LOS ANGELES — The mood Saturday night before the NCAA
women’s gymnastics individual event finals was light. In
warmups, Michigan junior Elise Ray played tag with members of the
UCLA team on the floor mat, and coaches and competitors from all
teams chatted freely.

It was a stark difference from the atmosphere on Thursday, when
the Wolverines competed in the preliminaries, hoping to qualify for
the Super Six team competition the following day. Michigan drew the
most difficult rotation for the second meet in a row, and it failed
to qualify in the preliminary meet that featured perennial
powerhouses UCLA, LSU, Utah and Alabama.

The disappointment of Thursday was forgotten momentarily as
Michigan cheered on teammates Ray and Lindsey Bruck. Both competed
in the balance beam event final. Ray — who was the
event’s national champion in 2002 — led off the event
and scored a 9.900, which was good enough to tie for third. Bruck
followed up with a solid 9.850 performance, which earned her a tie
for sixth place.

Ray also qualified for the uneven bars, an event she excelled at
during the regular season despite having just recovered from a
shoulder injury the year before. She earned a 10.0 on the event at
the Big Ten Championships, and in the NCAA event finals, she nearly
replicated that result. After adding a more complicated dismount to
her routine, Ray performed flawlessly, and half of the judges gave
her 10.0 scores. Her final averaged score was a 9.975, good enough
to earn Ray her third National Championship in four years.

“This means a lot to me because I had to sit out last
year,” Ray said. “I didn’t like it all Friday
sitting in the stands. I’m glad I can end on this

Bar scores weren’t nearly so high for Michigan on Thursday

The team tallied scores of 9.700 and 9.750, and there deductions
were taken because of steps during landings. Ray’s 9.925
performance anchored the rotation and allowed the Wolverines to
total a 49.025 on the event. But while the Wolverines struggled on
bars, Alabama and Utah were surging. Both teams boasted large
followings in Pauley Pavilion, which shouted “Roll Tide
Roll!” and “U-T-A-H — Utah!” after almost
every performance.

“We made our routines, but we counted so many deductions
on dismounts that it just kind of deflated us,” Michigan
coach Bev Plocki said.

Michigan had a decent start on floor, earning a 49.225 total.
The team tried to continue to build momentum on the vault.
Sophomore Jenny Deiley’s 9.900 lead the team, and the
Wolverines compiled a 49.150 score. After two events, Michigan
trailed second-place Utah by just a few tenths of a point.
Defending champion UCLA had jumped out to an early lead with a
two-event total of 99.000. But then Michigan had difficulty on the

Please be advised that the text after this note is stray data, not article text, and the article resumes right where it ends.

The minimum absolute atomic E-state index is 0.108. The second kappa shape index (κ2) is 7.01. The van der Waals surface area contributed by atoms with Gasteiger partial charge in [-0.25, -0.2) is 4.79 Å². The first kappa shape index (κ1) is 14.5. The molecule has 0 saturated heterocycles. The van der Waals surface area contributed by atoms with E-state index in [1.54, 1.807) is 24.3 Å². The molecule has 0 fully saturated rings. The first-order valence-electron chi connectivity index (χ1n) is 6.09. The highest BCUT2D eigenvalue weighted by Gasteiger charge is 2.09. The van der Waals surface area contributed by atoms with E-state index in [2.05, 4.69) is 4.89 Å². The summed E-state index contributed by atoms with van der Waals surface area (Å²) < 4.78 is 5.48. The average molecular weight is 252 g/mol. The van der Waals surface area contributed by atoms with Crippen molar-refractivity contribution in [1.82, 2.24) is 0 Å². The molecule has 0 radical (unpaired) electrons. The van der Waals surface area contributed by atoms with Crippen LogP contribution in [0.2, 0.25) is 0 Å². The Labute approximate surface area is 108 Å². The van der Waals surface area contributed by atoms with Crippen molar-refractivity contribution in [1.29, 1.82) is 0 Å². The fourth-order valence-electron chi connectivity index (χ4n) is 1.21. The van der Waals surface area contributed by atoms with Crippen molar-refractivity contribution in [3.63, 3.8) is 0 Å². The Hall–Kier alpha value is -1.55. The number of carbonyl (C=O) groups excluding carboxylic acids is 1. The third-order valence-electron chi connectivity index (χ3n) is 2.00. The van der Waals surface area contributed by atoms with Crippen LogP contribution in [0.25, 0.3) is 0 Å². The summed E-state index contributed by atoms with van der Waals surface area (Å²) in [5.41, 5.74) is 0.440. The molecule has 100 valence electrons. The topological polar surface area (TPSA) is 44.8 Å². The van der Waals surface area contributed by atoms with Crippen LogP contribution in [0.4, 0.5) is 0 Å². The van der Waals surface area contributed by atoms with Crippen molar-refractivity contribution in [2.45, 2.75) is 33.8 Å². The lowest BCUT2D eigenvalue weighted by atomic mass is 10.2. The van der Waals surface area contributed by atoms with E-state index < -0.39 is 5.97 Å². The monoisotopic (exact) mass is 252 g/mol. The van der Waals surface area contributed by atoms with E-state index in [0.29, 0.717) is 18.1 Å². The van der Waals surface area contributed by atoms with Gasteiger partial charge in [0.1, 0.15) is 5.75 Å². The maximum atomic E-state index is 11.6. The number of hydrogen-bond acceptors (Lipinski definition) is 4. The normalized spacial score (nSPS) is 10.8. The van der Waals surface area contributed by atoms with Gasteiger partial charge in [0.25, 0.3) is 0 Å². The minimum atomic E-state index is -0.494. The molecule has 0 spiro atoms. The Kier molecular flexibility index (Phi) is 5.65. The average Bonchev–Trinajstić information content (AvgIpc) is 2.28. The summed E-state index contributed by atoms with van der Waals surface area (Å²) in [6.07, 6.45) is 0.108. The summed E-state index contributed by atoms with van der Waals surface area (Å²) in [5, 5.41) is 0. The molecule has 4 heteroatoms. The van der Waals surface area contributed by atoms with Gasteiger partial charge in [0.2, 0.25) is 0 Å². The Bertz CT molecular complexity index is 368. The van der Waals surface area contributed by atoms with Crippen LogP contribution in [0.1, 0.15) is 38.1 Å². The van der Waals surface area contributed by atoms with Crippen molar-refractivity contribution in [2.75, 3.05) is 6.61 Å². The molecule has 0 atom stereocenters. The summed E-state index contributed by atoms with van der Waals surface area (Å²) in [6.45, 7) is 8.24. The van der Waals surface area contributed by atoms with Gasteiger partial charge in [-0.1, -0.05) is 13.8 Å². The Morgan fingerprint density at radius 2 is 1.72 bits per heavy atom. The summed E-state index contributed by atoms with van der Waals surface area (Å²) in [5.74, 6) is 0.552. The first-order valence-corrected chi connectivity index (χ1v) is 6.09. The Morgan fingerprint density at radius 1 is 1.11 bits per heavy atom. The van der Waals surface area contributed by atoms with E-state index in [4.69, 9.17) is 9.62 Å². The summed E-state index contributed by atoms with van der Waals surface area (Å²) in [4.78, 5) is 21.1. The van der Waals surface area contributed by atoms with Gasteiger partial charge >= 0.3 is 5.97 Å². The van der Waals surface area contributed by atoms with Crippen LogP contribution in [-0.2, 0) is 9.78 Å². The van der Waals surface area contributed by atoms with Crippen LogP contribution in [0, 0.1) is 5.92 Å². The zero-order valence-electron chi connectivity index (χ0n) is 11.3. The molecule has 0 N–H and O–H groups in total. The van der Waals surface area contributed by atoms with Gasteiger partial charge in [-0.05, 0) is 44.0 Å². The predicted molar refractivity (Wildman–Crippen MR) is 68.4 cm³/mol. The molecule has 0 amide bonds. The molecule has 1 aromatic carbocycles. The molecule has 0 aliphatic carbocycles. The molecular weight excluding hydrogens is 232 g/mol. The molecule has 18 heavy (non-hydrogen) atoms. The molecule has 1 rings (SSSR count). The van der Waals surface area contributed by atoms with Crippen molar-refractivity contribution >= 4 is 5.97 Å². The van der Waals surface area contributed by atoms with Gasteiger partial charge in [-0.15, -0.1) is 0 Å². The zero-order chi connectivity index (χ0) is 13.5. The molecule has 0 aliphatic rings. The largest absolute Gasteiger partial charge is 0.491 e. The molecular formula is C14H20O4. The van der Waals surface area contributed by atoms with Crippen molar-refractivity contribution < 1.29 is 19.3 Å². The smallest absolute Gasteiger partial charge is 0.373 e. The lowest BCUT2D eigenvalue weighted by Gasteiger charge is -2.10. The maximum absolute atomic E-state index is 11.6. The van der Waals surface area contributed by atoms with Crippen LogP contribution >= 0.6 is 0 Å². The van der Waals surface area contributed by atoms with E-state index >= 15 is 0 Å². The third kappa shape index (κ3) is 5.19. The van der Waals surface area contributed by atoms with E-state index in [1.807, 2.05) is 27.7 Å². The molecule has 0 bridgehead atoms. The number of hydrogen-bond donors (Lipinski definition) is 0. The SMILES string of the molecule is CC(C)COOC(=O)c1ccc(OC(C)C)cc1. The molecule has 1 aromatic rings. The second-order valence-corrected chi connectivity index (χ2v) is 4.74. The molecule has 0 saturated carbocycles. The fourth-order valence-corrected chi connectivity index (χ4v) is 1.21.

bars. As a result, the Wolverines needed an exemplary score on
their fourth and final rotation to get past the Utes and the
Crimson Tide for second or third place.

“I thought that we came out and did the best job that we
could on floor and vault,” Plocki said. “I thought we
had a lot of momentum going in to bars. We just kind of lost our
momentum on bars.”

Unfortunately, the Wolverines ended the night on the balance
beam, an event that is nerve-wracking enough by itself without any
added pressure that comes with the last event.

And the pressure piled on even higher after sophomore Becca
Clauson fell off the beam during Michigan’s third routine.
Deiley, senior Calli Ryals and Ray anchored the lineup without a
fall, but small mistakes again added up to a lower score than the
Wolverines needed. They were the kind of small mistakes that
Alabama and Utah just weren’t making.

“We didn’t have to count any falls on beam but we
had a couple of wobbles,” Plocki said.

“I just think we didn’t keep our momentum

Failing to qualify for the Super Six for just the third time in
the last 10 years meant that Michigan found itself in an unfamiliar
position — sitting in the stands, watching as UCLA cruised to
its fourth team national championship in five years.

“Overall, we did well,” Plocki said. “But this
is a national championship, and you have to do great.”

Assistant coach Scott Sherman emphasized the significance of the
missed landings that plagued the Wolverines.

“Good teams make their routines,” Sherman said.
“Great teams make their routines and stick their landings. We
didn’t stick our landings.”

Luckily the Wolverines didn’t have to end on a bad

“Not making the Super Six was a disappointment for our
whole team, and to be able to come back in the finals was
great,” Plocki said. “For Elise to get another national
championship was fantastic. This ends it all on a positive

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